The Secret DIY Solar Generator Marketers Don’t Want You To Know

 

Lately we’ve been seeing a lot of hype from DIY marketers selling and promoting solar generators that you can build yourself at a fraction of the cost.  Honestly, this sounds great!  In fact, I love DIY projects!  But lets see how much you can really save with a DIY generator, and is the portable solar industry ripping you off like they say?

Let’s start with an analogy.  Let’s say you want to buy a house.  You find a house that seems to be what you’re looking for- it’s got lots of square footage, beautiful landscaping, and the price is insanely low with it’s motivated seller.  You decide to snag this great deal, and you’re super excited that you’re now the proud owner of a new home!  You invite your friends and family over and have a party.  The excitement lasts until several months down the road, when you realize something’s not quite right.  Your power bill is insanely high, and your house is always cold in the winter, even with the heat running constantly.  After some investigating you discover there’s no insulation in the walls or attic, your furnace was installed sometime in the 80’s, your windows have leaks and cracks, and your hot water is more like lukewarm.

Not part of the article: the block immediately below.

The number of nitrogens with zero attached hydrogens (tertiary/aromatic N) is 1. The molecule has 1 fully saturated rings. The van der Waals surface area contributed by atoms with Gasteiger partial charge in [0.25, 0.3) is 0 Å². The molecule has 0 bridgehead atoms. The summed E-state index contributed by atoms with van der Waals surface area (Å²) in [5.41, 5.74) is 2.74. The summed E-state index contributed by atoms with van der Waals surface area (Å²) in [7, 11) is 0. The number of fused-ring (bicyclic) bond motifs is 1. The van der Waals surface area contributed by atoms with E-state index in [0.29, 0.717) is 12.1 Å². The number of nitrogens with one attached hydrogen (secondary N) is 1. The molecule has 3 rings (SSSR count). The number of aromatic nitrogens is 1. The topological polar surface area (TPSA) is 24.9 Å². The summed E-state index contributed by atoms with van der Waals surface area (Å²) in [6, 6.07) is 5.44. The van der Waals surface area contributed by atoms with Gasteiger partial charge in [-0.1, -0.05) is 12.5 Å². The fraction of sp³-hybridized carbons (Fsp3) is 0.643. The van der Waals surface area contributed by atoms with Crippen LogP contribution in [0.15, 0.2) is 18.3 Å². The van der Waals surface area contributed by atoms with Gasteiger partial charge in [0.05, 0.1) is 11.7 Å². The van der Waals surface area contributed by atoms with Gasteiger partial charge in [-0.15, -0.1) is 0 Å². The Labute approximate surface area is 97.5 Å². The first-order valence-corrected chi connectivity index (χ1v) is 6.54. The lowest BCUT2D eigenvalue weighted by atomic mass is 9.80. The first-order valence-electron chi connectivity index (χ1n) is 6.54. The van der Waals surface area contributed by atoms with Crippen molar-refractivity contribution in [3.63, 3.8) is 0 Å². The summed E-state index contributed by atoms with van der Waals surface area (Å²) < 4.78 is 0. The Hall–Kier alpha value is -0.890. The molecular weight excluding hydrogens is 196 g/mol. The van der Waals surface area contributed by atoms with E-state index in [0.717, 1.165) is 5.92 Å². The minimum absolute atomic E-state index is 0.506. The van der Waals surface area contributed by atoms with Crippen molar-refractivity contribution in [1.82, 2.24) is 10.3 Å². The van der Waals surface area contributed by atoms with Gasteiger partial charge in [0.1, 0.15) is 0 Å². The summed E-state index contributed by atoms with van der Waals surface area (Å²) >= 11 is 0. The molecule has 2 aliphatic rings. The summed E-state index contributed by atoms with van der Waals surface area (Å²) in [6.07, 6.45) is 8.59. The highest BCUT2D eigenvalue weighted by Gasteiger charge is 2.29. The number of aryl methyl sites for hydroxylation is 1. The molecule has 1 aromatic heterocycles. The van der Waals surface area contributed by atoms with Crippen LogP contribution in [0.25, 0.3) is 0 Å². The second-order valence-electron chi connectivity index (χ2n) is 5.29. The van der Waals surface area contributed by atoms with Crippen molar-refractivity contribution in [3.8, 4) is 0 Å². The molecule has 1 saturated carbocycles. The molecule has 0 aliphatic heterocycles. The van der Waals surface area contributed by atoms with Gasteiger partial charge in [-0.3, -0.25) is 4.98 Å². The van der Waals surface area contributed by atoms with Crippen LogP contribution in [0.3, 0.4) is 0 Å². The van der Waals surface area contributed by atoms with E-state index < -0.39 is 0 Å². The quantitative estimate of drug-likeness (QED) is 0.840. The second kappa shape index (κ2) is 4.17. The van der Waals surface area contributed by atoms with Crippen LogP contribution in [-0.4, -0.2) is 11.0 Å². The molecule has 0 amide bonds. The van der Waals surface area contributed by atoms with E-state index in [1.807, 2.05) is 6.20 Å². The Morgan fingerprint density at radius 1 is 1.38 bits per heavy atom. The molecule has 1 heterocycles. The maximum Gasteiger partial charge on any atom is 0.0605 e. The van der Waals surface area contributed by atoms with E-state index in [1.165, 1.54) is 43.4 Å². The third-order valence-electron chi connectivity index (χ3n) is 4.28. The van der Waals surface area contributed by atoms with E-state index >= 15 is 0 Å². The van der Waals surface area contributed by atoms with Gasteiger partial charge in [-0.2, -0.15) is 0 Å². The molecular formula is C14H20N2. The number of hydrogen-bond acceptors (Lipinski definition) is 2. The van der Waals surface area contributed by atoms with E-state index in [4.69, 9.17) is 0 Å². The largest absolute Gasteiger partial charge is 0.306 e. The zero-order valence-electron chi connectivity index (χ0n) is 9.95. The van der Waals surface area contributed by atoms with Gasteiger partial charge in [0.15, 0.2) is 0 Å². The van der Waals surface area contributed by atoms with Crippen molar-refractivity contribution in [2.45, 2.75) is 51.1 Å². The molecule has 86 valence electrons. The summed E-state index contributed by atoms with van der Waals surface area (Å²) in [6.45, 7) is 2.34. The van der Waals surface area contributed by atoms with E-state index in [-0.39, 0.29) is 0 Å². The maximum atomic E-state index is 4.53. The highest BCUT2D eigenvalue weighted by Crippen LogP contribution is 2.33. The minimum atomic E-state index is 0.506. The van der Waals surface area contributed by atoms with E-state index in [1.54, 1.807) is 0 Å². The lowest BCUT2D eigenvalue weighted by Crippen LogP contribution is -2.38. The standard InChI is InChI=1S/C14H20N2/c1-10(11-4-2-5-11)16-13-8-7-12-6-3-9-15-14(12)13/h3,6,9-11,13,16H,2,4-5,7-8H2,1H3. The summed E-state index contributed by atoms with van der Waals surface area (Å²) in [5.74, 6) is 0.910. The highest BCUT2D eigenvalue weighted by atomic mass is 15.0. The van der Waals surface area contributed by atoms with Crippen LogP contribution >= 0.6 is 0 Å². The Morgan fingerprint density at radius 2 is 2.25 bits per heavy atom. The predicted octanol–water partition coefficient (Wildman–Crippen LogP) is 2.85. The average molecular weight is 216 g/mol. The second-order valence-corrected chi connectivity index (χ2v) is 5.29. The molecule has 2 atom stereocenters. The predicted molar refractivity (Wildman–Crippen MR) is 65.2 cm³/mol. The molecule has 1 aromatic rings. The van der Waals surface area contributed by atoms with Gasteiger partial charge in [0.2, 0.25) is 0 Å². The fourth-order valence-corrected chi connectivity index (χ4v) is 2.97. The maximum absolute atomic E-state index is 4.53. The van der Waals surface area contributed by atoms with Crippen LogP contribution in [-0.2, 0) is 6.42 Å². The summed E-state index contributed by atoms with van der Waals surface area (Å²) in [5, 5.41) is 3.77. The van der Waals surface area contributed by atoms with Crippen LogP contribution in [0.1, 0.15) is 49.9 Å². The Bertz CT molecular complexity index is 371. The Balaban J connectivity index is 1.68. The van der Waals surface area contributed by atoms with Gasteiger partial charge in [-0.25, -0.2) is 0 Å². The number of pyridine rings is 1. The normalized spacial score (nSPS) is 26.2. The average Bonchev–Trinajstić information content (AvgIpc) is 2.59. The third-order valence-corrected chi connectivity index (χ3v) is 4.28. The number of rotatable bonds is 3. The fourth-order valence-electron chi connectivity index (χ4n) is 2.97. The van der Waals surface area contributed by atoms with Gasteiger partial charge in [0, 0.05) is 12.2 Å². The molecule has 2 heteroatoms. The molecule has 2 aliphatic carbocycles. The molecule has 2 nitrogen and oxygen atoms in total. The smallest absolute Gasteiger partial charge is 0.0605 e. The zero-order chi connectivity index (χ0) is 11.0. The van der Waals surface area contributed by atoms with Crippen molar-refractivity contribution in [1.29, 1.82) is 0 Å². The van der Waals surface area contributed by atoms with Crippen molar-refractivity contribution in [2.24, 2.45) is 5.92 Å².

So what does this mean?  It means that with the extra energy costs from a poorly efficient home, it will eat up the money you saved buying your home at a discount within a few years.  In addition, it will end up costing you more than you saved to fix it all.  Now you might be asking yourself, “What does this have to do with my DIY solar generator?”  Well, I’ll tell you.

 

The #1 lie most DIY marketers are pushing is that you can build a DIY solar generator for half the price as a commercial unit, and it will do twice as much. 

 

This is very similar to buying a poorly built house at a discount.  Yes, you can build a solar generator with cheaper components for under $1,000, and on paper it may look like it will outperform the more expensive commercial units.

But lets take a real look at how our DIY generator will compare by looking at two different DIY systems.

 

DIY System #1

Inverter:  $287
No name inverter from Ebay
3000 watts
Idle power: 40 watts
Max efficiency: 85%
Output: pure sine wave

Charge controller: $17
No name from Ebay
Power: 30 A
Type: PWM

Solar Panels:  $225
(2) 100 watt mono crystalline solar panels

Batteries: $200
(2) EverStart Maxx 29DC Marine Battery from walmart

Battery maintainer: $45

Tote:  $115

Electrical (boxes,fuses, wires, etc):  $165

System #1: $1,054
3000 watt output
200 watts solar
2520 watt hours of battery storage

DIY System #2

Inverter: $2699
Magnum 4400
4400 watts
Idle power: 25 watts
Max efficiency: 94%
Output: pure sine wave

Charge controller: $439
Midnite
Power: 30 A
Type: MPPT

Solar Panels: $450
(4) 100 watt mono crystalline solar panels

Batteries: $720
(4) vmaxtank 60ah

Battery maintainer: $45

Tote: $115

Electrical (boxes,fuses, wires, etc): $165

System #2: $4,633
4400 watt output
400 watts solar